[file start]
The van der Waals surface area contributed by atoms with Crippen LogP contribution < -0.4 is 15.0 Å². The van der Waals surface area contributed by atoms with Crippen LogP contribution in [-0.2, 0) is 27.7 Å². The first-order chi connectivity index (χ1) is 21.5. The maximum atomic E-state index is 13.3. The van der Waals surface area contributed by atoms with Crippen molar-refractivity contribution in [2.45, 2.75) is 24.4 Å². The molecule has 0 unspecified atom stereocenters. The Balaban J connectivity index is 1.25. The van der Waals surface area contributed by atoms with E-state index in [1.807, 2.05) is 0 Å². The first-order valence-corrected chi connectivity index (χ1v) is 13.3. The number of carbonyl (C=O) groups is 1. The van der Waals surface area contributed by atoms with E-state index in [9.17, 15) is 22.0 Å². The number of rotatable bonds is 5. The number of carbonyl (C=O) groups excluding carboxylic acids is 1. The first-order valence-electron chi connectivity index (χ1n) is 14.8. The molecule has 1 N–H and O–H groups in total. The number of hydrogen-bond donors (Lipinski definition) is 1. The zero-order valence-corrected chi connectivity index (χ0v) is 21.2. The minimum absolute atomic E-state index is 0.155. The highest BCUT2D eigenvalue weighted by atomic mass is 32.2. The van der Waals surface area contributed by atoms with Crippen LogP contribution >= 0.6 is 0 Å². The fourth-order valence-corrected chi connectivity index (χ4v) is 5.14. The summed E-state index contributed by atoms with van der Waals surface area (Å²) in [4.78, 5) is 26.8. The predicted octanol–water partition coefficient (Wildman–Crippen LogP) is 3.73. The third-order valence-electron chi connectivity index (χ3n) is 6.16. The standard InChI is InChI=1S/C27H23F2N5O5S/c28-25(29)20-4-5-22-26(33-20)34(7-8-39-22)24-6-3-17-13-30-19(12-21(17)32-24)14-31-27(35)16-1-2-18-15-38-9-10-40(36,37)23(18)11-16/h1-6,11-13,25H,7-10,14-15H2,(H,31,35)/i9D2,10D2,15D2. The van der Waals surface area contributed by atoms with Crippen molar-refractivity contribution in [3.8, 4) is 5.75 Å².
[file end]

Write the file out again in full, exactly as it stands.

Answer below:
The van der Waals surface area contributed by atoms with Crippen LogP contribution < -0.4 is 15.0 Å². The van der Waals surface area contributed by atoms with Crippen LogP contribution in [-0.2, 0) is 27.7 Å². The first-order chi connectivity index (χ1) is 21.5. The maximum atomic E-state index is 13.3. The van der Waals surface area contributed by atoms with Crippen molar-refractivity contribution in [2.45, 2.75) is 24.4 Å². The molecule has 0 unspecified atom stereocenters. The Balaban J connectivity index is 1.25. The van der Waals surface area contributed by atoms with E-state index in [1.807, 2.05) is 0 Å². The first-order valence-corrected chi connectivity index (χ1v) is 13.3. The number of carbonyl (C=O) groups is 1. The van der Waals surface area contributed by atoms with E-state index in [9.17, 15) is 22.0 Å². The number of rotatable bonds is 5. The number of carbonyl (C=O) groups excluding carboxylic acids is 1. The first-order valence-electron chi connectivity index (χ1n) is 14.8. The molecule has 1 N–H and O–H groups in total. The number of hydrogen-bond donors (Lipinski definition) is 1. The zero-order valence-corrected chi connectivity index (χ0v) is 21.2. The minimum absolute atomic E-state index is 0.155. The highest BCUT2D eigenvalue weighted by atomic mass is 32.2. The van der Waals surface area contributed by atoms with Crippen LogP contribution >= 0.6 is 0 Å². The fourth-order valence-corrected chi connectivity index (χ4v) is 5.14. The summed E-state index contributed by atoms with van der Waals surface area (Å²) in [4.78, 5) is 26.8. The predicted octanol–water partition coefficient (Wildman–Crippen LogP) is 3.73. The third-order valence-electron chi connectivity index (χ3n) is 6.16. The standard InChI is InChI=1S/C27H23F2N5O5S/c28-25(29)20-4-5-22-26(33-20)34(7-8-39-22)24-6-3-17-13-30-19(12-21(17)32-24)14-31-27(35)16-1-2-18-15-38-9-10-40(36,37)23(18)11-16/h1-6,11-13,25H,7-10,14-15H2,(H,31,35)/i9D2,10D2,15D2. The van der Waals surface area contributed by atoms with Crippen molar-refractivity contribution in [3.8, 4) is 5.75 Å².